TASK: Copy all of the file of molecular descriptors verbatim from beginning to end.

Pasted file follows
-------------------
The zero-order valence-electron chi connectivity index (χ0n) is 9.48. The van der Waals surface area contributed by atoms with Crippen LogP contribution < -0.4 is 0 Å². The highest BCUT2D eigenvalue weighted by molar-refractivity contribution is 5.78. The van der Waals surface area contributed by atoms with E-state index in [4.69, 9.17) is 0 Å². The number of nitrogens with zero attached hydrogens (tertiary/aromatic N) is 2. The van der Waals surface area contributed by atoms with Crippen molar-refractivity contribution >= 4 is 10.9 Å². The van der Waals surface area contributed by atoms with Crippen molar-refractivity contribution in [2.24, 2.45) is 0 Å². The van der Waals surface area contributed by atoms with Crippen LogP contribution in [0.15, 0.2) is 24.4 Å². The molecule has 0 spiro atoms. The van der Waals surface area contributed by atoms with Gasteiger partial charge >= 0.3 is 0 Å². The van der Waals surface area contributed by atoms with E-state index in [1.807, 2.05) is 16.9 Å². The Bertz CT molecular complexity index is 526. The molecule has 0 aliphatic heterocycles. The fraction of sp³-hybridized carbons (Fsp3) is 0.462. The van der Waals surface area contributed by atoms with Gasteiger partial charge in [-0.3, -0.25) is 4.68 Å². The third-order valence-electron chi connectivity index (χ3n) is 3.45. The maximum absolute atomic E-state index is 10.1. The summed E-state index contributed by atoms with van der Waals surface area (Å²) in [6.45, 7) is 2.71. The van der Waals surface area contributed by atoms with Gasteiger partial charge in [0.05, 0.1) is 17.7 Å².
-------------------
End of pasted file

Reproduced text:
The zero-order valence-electron chi connectivity index (χ0n) is 9.48. The van der Waals surface area contributed by atoms with Crippen LogP contribution < -0.4 is 0 Å². The highest BCUT2D eigenvalue weighted by molar-refractivity contribution is 5.78. The van der Waals surface area contributed by atoms with E-state index in [4.69, 9.17) is 0 Å². The number of nitrogens with zero attached hydrogens (tertiary/aromatic N) is 2. The van der Waals surface area contributed by atoms with Crippen molar-refractivity contribution >= 4 is 10.9 Å². The van der Waals surface area contributed by atoms with Crippen molar-refractivity contribution in [2.24, 2.45) is 0 Å². The van der Waals surface area contributed by atoms with Crippen LogP contribution in [0.15, 0.2) is 24.4 Å². The molecule has 0 spiro atoms. The van der Waals surface area contributed by atoms with Gasteiger partial charge >= 0.3 is 0 Å². The van der Waals surface area contributed by atoms with E-state index in [1.807, 2.05) is 16.9 Å². The Bertz CT molecular complexity index is 526. The molecule has 0 aliphatic heterocycles. The fraction of sp³-hybridized carbons (Fsp3) is 0.462. The van der Waals surface area contributed by atoms with Gasteiger partial charge in [-0.3, -0.25) is 4.68 Å². The third-order valence-electron chi connectivity index (χ3n) is 3.45. The maximum absolute atomic E-state index is 10.1. The summed E-state index contributed by atoms with van der Waals surface area (Å²) in [6.45, 7) is 2.71. The van der Waals surface area contributed by atoms with Gasteiger partial charge in [0.05, 0.1) is 17.7 Å².